Weekly Newsletter

I had breast cancer in 2011, and I’m trying to stay in remission with the help of an integrative oncologist.  Integrative oncologists believe that there are two parts to cancer care.  The first part is the same as conventional oncology—surgery, chemo, radiation, and hormones.  But they believe there is a second part that conventional oncology does not consider, and that is to make your “terrain” less susceptible to cancer, using diet, supplements, exercise, stress reduction, and avoidance of environmental carcinogens.  Yoga and meditation are among the things I do in the categories of exercise and stress reduction.

Researchers advise 4-7 hours of moderate to intense exercise per week to reduce the risk of breast cancer.  This is because exercise controls blood sugar and limits levels of insulin growth factor, a hormone that can affect breast cells. For the cardiovascular parts of my exercise program, I mostly walk my dogs, but for stretching and body conditioning I do yoga.  The class I attend unites both exercise and stress reduction because our teacher sees yoga as a combination of postures, breathing, and mental focus.  We leave the class feeling as though we have gotten much more than just exercise.

Our teacher specializes in yoga for people over 40, and we have people in class ranging from their 20s to their 80s.  Some of the younger members are yoga teachers who are interested in learning to work with an older age group.  The atmosphere is completely non-competitive, and each person does what he or she can.  We start with basic postures, combining breathing and focus, and people who are more flexible can keep adding on until their postures become quite advanced.  There is something about the atmosphere that makes us feel more energized when we leave class than we did when we arrived.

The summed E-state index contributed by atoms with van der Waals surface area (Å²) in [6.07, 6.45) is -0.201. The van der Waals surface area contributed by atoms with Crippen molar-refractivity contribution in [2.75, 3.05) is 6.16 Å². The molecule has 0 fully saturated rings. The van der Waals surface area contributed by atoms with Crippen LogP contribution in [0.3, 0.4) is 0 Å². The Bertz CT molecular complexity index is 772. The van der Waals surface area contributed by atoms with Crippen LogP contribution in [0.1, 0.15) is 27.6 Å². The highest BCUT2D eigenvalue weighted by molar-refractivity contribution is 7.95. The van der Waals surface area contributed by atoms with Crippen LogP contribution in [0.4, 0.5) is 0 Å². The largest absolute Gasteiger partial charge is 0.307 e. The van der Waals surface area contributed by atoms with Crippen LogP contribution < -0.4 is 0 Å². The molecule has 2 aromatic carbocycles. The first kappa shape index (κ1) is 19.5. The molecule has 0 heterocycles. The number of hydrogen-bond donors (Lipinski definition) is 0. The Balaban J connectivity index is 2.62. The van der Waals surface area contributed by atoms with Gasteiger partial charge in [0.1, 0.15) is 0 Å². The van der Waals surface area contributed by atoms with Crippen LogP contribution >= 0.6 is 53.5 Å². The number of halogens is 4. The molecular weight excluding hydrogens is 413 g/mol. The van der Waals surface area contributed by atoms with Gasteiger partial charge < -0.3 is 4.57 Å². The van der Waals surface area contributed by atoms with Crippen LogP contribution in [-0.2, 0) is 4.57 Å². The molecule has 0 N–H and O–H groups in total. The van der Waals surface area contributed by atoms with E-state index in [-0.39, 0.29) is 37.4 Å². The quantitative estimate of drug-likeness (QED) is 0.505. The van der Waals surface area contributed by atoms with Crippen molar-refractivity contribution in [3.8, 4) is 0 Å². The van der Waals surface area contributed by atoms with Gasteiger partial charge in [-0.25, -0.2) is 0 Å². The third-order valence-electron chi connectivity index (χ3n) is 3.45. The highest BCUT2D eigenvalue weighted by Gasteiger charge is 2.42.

Having cancer is very stressful–cancer is probably the most feared disease of our times. We know that fear is detrimental to healing because it activates stress hormones such as cortisol and adrenalin.  Both animal and human studies have shown that stress is a “tumor promoter,” which means that if there is cancer in the body, stress will make it spread.  There are many ways to reduce stress, and one of the most powerful is meditation.

I have been attending a meditation group once a week for about twenty years, and I also practice at home.  When I was diagnosed with cancer, I was grateful that meditation had given me some tools to manage my thoughts and emotions so that I could stay relatively present instead of being swept away by fear and anger.  I also got the support of my meditation group.  While I was undergoing treatment, after each group session I would sit in the center of the circle for a few minutes while everyone in the group pointed their open palms at me and chanted “om.”  I could feel their energy and their love, and it helped.

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